Ref-Pol. No. 651669-Own.

In reply to your letter dated 15-1-65 please note that the above policy account has already been transferred to us and the yearly premium up to that due August, 1963, stands paid.

In case of non-receipt of the receipt please treat this letter as an acknowledgment.

The sum paid on 12-12-1964 to the United Bank of India Ltd., Nowgong, has not yet been refunded to us. However, we are writing to our

Assam office in this regard and on receipt from them we shall make adjustment against the due August, 1964.'

5. No further communication between the parties has been produced and on 21st July, 1965, Mangilal Agarwalla died. Omprakash Agarwalla then made a demand on the Corporation for payment of the money under the policy to him in his capacity as nominee. The claims department of the Corporation informed the plaintiff, Omprakash, that the total amount due to him under the policy was Rs. 2,563 inasmuch as the policy became a paid-up policy for non-payment of the premium due in August, 1964. The defendant-Corporation refused to pay the entire sum under the policy and, therefore, Omprakash Agarwalla filed the suit on July 16, 1968, in the court of the Assistant District Judge, Nowgong, claiming a decree for Rs. 5,500. The suit was contested by the Life Insurance Corporation and its defence was that the insurance policy, due to non-deposit of the premium due in August, 1964, became a paid-up policy and, therefore, the plaintiff was not entitled to a decree exceeding the paid up value of the policy, which was Rs. 2,563 only. The trial court decreed the suit with costs for the sum of Rs. 2,563 only. The plaintiff took an appeal against the decree before the learned district judge, claiming the full amount of Rs. 5,500. The defendant-Corporation filed cross-objection challenging the correctness of the decree for costs of the suit. The learned district judge dismissed the plaintiff's appeal with costs and allowed the cross-objection of the Corporation holding that the plaintiff was not entitled to the costs of the suit. Thereafter, the plaintiff filed the Second Appeal No. 159 of 1971 in the High Court. The learned single judge, after considering the materials on record, has held that the plaintiff is clearly entitled to a decree for the entire sum of Rs. 5,500 and, therefore, he set aside the decrees of the courts below and passed a decree in favour of the plaintiff for Rs. 5,500 together with costs of all the three courts, against the defendants in the suit. Hence this Letters Patent Appeal.

6. The learned single judge has held that, in view of para. 2 of Chap. I, Policy-holders' Servicing Department, Vol. I, Part IV, issued by the Corporation, a notice under Section 50 of the Insurance Act, 1938 (hereinafter referred to as 'the Act'), was obligatory on the part of the insurer and since no such notice under Section 50 of the Act was issued, the policy could not be said to become paid up because the premium had been paid late and the interest due on the premium between its due date and the date of actual payment having been worked out at Rs. 5'09 the interest could not be treated as a loan against the policy.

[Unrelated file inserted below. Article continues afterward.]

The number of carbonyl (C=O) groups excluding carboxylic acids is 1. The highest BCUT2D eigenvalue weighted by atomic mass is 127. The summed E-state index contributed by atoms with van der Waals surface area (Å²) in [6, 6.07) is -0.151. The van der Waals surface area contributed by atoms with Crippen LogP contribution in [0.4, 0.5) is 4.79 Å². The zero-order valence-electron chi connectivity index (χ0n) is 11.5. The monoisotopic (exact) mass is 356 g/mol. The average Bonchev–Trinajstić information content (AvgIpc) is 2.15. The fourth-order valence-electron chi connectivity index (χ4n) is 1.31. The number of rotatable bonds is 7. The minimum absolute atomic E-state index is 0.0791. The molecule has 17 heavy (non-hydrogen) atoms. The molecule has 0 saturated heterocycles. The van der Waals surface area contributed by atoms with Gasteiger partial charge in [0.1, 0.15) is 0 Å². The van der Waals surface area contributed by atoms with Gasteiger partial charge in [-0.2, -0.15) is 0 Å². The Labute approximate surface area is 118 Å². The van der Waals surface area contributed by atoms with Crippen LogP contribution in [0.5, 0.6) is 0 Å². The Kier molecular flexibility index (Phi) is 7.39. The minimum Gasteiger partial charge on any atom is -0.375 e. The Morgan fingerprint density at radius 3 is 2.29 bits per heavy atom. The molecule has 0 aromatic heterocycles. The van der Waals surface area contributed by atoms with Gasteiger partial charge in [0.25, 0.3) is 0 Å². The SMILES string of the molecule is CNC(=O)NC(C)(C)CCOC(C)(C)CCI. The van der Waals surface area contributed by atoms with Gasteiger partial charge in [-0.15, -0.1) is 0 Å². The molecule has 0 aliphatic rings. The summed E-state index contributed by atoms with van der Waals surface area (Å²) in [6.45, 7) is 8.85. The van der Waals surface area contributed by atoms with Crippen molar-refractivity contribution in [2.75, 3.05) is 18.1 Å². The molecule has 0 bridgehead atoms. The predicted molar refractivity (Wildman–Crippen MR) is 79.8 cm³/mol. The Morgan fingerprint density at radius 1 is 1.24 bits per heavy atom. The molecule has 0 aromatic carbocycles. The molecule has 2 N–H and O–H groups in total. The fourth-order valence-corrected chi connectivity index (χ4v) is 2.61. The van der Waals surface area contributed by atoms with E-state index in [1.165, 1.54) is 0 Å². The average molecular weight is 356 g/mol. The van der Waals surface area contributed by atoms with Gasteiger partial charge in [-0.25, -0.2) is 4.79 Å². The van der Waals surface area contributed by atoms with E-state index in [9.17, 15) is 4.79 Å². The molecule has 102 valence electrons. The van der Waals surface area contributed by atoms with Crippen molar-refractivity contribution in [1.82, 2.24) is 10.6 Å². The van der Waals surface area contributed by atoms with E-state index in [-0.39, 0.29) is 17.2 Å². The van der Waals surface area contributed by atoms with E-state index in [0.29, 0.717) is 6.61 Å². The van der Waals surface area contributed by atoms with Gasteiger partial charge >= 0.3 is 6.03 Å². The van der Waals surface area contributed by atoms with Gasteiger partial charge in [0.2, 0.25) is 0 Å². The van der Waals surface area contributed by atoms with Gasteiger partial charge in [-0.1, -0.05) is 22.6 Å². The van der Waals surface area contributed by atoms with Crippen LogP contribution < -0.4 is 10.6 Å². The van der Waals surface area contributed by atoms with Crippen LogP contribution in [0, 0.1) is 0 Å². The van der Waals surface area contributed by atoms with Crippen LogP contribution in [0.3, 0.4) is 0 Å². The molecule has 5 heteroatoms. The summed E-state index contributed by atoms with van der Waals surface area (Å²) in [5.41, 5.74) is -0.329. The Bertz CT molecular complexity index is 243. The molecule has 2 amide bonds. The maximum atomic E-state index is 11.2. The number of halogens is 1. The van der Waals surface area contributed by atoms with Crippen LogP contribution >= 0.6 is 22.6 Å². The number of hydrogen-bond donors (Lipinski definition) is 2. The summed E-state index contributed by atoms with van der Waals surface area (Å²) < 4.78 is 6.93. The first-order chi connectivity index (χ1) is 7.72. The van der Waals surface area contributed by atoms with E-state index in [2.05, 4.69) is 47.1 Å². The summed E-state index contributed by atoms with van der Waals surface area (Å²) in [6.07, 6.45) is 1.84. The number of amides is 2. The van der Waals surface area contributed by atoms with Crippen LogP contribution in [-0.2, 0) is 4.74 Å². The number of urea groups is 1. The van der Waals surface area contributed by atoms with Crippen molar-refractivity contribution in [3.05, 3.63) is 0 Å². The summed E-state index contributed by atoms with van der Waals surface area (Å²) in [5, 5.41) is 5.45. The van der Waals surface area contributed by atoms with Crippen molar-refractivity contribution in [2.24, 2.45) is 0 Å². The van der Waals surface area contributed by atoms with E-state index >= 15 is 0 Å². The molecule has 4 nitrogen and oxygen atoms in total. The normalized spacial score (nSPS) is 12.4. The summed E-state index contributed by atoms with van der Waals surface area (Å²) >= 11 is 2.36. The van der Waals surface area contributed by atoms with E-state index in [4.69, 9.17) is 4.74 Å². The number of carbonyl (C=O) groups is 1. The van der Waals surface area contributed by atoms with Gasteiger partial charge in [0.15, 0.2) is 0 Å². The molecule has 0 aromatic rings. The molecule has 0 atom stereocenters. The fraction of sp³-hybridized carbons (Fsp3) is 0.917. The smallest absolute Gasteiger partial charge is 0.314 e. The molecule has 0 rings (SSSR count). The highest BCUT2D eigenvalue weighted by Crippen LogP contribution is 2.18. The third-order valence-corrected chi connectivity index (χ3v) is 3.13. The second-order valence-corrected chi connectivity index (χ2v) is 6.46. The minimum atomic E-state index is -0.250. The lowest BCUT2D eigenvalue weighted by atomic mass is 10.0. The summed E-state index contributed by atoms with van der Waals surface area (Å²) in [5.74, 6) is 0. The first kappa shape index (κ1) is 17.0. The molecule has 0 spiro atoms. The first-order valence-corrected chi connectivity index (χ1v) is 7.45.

7. Section 50 of the Act reads as follows I

' 50. Notice of options available to the assured on the lapsing of a policy. --An insurer shall, before the expiry of three months from the date on

which the premiums in respect of a policy of life insurance were payable but not paid, give notice to the policy-holder informing him of the options available to him unless these are set forth in the policy.'

8. Clause 8 of the Privileges and Conditions of the policy in question reads as follows :

'8. Non-forfeiture regulations.--If a premium be unpaid within the days of grace, this policy will lapse and be null and void, but if it shall have acquired a surrender value; the non-forfeiture system, shown in the Schedule, shall apply to this policy. The non-forfeiture systems are described below.

9. System 'A'.--On default in any premium of a policy which has acquired a surrender value the benefits of the policy shall, notwithstanding the default that has occurred, be especially protected for an amount equal to the sum assured (with bonus, if any, attaching immediately prior to default and subject to deduction of all sums due to the company) for six months from the due date of the unpaid premium. During these six months reinstatement can be effected and the overdue premium with interest at the rate of 6% per annum (minimum 8 annas) will be accepted without evidence of good health. If on the expiration of six months from the due date of the first unpaid premium the premium remains unpaid, the policy will continue thereafter as a paid-up assurance without a share in subsequent distribution of profits for such reduced sum assured as was obtainable on the date of default provided that the amount of such paid-up policy is not less than Rs. 100. In the event of the paid-up policy available being less than the sum of Rs. 100 above, the surrender value of the policy as at the due date of the first unpaid premium will be payable on application within five years of the date of default.